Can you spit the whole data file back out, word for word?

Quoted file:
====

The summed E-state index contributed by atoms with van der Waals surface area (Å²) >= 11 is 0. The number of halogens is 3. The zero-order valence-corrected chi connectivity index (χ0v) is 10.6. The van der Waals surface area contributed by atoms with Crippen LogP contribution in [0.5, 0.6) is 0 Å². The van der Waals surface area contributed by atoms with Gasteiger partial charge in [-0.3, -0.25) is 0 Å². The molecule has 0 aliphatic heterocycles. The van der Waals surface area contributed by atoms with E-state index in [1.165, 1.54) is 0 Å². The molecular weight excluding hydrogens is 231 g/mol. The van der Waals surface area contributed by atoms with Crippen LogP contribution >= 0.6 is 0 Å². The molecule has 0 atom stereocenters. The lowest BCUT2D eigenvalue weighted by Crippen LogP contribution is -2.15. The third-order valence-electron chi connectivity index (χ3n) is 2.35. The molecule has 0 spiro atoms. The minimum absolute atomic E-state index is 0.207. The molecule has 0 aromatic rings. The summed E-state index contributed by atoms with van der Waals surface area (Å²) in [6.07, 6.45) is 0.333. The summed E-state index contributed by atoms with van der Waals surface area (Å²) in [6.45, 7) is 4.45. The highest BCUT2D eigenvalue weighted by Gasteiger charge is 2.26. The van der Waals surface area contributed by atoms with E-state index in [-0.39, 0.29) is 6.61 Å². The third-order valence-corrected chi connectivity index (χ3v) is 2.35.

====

The summed E-state index contributed by atoms with van der Waals surface area (Å²) >= 11 is 0. The number of halogens is 3. The zero-order valence-corrected chi connectivity index (χ0v) is 10.6. The van der Waals surface area contributed by atoms with Crippen LogP contribution in [0.5, 0.6) is 0 Å². The van der Waals surface area contributed by atoms with Gasteiger partial charge in [-0.3, -0.25) is 0 Å². The molecule has 0 aliphatic heterocycles. The van der Waals surface area contributed by atoms with E-state index in [1.165, 1.54) is 0 Å². The molecular weight excluding hydrogens is 231 g/mol. The van der Waals surface area contributed by atoms with Crippen LogP contribution >= 0.6 is 0 Å². The molecule has 0 atom stereocenters. The lowest BCUT2D eigenvalue weighted by Crippen LogP contribution is -2.15. The third-order valence-electron chi connectivity index (χ3n) is 2.35. The molecule has 0 spiro atoms. The minimum absolute atomic E-state index is 0.207. The molecule has 0 aromatic rings. The summed E-state index contributed by atoms with van der Waals surface area (Å²) in [6.07, 6.45) is 0.333. The summed E-state index contributed by atoms with van der Waals surface area (Å²) in [6.45, 7) is 4.45. The highest BCUT2D eigenvalue weighted by Gasteiger charge is 2.26. The van der Waals surface area contributed by atoms with E-state index in [-0.39, 0.29) is 6.61 Å². The third-order valence-corrected chi connectivity index (χ3v) is 2.35.